Friday, May 27, 2011

Part 4, Christian Diversity-Final Thoughts

Picking up where I left off, I submit that as mere humans what we believe about the origin, nature, and methods of Christianity is limited by our worldly, corrupted human knowledge of Christianity. Our quarrels and disagreements are not from the Father. We do not recognize how we have concerned ourselves with an elemental wisdom that is from the world. We function as Christians all too often as if we are part of this world system. We focus on issues that are rooted and expressed in terms of the lust of the flesh, the lust of the eyes and the pride of life. When someone else claims to be a Christian and disagrees with us, we look for ways to undermine their position, rather than looking for the fullest expression of familial love and affection that we might share.

Pulling back up the original question of what causes such great diversity among Christian believers, the simple answer is money-resources conflict, religion as we imagine it in our hearts and politics over what our institutional structure should be. Further, think of all Christian brethren on three levels: an individual level, a local corporate level and a universal cultural level.

As individuals, we are influenced by nature and nurture. We are born with a particular gift mix, mental abilities, and inclinations toward temperament. Additionally, we are selfishly inclined and this selfishness is bundled in three areas, our bodies, our hearts and our minds. We have fallen natures, but it is important to recognize this nature has three parts.

On a corporate level, whenever we build communities of believers, we not only bring our individual baggage but we also encounter a corporate structure inherited across centuries of development. Regardless of our current stream, this structure includes decision-making by others reaching us through time. The natural, social construct we call "church" dictates to the individuals how to behave directly through "objective" teaching and indirectly through "subjective" teaching. We call this tradition. Another factor of seeing differently is that a relatively short stretch of time causes people who know an older set of mores to mix with folks inculcated amid a set of altered cultural norms. This has never been truer than today when cultural change is more rapid than ever.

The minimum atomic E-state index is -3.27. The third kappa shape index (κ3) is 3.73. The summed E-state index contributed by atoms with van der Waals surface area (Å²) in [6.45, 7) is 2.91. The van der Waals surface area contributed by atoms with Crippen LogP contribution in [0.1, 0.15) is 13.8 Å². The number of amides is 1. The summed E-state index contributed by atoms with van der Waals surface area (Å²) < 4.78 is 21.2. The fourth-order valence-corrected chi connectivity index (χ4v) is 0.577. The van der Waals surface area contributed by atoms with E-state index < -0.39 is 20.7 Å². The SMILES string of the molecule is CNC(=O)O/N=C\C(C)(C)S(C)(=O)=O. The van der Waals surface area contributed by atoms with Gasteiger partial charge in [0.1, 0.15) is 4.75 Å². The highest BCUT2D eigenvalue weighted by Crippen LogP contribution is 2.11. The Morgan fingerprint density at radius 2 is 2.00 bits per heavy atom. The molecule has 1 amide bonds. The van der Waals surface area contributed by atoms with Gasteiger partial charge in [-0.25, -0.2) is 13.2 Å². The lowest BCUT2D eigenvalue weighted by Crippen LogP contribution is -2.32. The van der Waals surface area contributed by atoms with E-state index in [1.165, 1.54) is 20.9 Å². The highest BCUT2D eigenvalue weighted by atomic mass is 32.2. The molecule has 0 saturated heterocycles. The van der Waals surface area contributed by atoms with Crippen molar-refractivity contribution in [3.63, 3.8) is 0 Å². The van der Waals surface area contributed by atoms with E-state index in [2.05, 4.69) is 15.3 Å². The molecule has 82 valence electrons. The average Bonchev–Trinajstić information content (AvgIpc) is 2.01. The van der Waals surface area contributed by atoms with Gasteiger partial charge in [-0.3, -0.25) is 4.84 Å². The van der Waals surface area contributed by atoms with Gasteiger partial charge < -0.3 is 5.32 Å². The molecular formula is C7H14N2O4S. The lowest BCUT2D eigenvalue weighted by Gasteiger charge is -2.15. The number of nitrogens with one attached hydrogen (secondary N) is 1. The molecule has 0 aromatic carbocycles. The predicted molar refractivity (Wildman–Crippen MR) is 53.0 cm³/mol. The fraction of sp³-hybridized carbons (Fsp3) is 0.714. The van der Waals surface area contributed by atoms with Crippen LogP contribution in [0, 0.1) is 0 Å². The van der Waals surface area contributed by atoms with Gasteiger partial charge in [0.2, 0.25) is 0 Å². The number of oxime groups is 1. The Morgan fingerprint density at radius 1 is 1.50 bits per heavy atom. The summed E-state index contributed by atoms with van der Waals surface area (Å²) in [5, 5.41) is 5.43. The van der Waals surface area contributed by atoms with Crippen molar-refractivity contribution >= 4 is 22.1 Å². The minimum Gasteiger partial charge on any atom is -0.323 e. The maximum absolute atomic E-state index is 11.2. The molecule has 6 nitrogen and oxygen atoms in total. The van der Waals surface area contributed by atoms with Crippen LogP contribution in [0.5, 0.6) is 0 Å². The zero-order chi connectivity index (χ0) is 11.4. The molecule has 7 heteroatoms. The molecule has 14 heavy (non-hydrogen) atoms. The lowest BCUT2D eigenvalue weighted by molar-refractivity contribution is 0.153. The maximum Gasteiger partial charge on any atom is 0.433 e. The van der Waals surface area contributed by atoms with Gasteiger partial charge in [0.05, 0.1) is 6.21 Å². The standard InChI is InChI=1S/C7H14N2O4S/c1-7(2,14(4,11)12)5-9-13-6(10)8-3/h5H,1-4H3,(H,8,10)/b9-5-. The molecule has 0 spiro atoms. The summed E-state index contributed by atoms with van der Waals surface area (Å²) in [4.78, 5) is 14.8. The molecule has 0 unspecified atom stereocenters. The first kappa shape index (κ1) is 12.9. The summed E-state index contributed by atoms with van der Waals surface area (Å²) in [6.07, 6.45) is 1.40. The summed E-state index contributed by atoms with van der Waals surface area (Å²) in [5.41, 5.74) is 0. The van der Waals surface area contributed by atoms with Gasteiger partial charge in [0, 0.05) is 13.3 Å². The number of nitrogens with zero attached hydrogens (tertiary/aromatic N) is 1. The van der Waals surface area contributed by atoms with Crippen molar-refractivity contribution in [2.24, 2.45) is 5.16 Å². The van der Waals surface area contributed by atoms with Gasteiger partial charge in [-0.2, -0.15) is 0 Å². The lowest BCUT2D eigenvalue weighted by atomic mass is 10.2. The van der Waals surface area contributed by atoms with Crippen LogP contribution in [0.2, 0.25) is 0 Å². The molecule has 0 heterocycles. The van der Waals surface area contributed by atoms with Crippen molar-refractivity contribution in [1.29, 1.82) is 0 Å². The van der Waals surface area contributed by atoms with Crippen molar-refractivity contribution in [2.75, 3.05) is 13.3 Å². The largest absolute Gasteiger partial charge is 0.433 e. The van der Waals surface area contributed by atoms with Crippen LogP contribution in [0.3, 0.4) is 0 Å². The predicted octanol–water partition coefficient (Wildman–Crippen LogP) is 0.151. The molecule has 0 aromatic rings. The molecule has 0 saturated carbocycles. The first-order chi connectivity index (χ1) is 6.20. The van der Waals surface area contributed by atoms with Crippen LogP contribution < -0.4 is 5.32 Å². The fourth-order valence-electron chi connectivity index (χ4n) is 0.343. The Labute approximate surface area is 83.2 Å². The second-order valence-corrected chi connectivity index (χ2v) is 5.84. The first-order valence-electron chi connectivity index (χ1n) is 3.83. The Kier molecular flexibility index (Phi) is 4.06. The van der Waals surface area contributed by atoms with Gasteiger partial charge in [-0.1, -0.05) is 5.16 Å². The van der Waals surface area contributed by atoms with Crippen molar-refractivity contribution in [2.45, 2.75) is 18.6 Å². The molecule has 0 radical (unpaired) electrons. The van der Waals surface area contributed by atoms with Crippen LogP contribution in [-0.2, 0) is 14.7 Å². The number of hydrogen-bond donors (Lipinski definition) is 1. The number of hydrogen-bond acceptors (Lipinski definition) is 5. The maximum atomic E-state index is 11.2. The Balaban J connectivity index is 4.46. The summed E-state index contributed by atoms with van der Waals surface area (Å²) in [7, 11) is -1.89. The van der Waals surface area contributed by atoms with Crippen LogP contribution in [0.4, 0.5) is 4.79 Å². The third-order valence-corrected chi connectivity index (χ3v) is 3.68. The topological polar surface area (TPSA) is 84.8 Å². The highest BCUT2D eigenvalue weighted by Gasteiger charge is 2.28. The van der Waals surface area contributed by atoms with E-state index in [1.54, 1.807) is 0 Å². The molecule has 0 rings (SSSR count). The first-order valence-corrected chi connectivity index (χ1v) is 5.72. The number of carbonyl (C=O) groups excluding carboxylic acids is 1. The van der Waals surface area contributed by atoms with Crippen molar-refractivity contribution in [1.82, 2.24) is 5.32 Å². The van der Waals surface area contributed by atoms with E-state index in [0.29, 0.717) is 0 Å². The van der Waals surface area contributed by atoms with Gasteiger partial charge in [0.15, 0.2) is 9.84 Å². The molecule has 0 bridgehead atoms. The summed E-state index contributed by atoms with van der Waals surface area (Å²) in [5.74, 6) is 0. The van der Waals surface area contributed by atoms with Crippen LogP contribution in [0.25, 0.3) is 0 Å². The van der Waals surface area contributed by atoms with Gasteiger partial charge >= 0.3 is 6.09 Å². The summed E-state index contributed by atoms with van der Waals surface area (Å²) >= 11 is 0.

From the broadest cultural view, the Body of Christ experiences some twists in thinking as well. The church develops concurrently with the culture in which it is based, interacts and can be pulled in. There are plenty of examples of churches taking cultural stands that were wrong. Southern pastors of the early-mid 1800's "preached" in favor of slavery. Many churches in Nazi Germany supported the fascist regime; the Crusades and the Inquisition were cultural mandates of the church itself.

This is becoming long, but you can see that the ground of our hearts is rich for disagreement and the opportunities for us to see things differently as a function of our socialization are many. When I confront someone whose whole social experience culturally and historically is different from me, and he disagrees with my take on Scripture, how do I respond? Is it not understandable that differences will be there? If we realized and embraced that what we are being asked by God is to establish among ourselves deeply loving relationships built on the social order of heaven, we would approach strangers who profess Christ differently. What if we understood Christianity as a spiritual state that is wholly different from our identities shaped of the earth? What if we sought to simply love others inspired by the Spirit of Christ within our hearts?

Jas 3:13 t0 Jas 4:1
Who among you is wise and understanding? Let him show by his good behavior his deeds in the gentleness of wisdom. But if you have bitter jealousy and selfish ambition in your heart, do not be arrogant and so lie against the truth. This wisdom is not that which comes down from above, but is earthly, natural, demonic. For where jealousy and selfish ambition exist, there is disorder and every evil thing. But the wisdom from above is first pure, then peaceable, gentle, reasonable, full of mercy and good fruits, unwavering, without hypocrisy. What is the source of quarrels and conflicts among you? Is not the source your pleasures that wage war in your members?

1 comment:

Jimazing said...

You asked, "What if we understood Christianity as a spiritual state that is wholly different from our identities shaped of the earth? What if we sought to simply love others inspired by the Spirit of Christ within our hearts?"

What if, indeed! One thing is that we will stop measuring spirituality by how much we pray and read our bible and simply begin asking ourselves, "Do I love well?"